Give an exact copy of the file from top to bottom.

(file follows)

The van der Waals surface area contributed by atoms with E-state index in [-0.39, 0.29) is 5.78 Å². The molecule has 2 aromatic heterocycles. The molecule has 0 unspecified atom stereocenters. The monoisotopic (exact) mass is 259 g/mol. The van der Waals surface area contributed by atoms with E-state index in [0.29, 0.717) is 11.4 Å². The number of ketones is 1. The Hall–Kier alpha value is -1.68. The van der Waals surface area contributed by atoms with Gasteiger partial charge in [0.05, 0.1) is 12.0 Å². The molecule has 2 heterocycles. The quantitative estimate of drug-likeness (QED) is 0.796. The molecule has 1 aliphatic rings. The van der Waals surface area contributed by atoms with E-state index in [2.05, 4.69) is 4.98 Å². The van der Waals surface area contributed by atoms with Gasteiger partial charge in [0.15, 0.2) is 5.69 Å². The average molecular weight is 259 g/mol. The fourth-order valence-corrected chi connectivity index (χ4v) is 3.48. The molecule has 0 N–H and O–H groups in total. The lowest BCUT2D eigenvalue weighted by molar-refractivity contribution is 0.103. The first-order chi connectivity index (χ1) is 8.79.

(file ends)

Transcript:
The van der Waals surface area contributed by atoms with E-state index in [-0.39, 0.29) is 5.78 Å². The molecule has 2 aromatic heterocycles. The molecule has 0 unspecified atom stereocenters. The monoisotopic (exact) mass is 259 g/mol. The van der Waals surface area contributed by atoms with E-state index in [0.29, 0.717) is 11.4 Å². The number of ketones is 1. The Hall–Kier alpha value is -1.68. The van der Waals surface area contributed by atoms with Gasteiger partial charge in [0.05, 0.1) is 12.0 Å². The molecule has 2 heterocycles. The quantitative estimate of drug-likeness (QED) is 0.796. The molecule has 1 aliphatic rings. The van der Waals surface area contributed by atoms with E-state index in [2.05, 4.69) is 4.98 Å². The van der Waals surface area contributed by atoms with Gasteiger partial charge in [0.15, 0.2) is 5.69 Å². The average molecular weight is 259 g/mol. The fourth-order valence-corrected chi connectivity index (χ4v) is 3.48. The molecule has 0 N–H and O–H groups in total. The lowest BCUT2D eigenvalue weighted by molar-refractivity contribution is 0.103. The first-order chi connectivity index (χ1) is 8.79.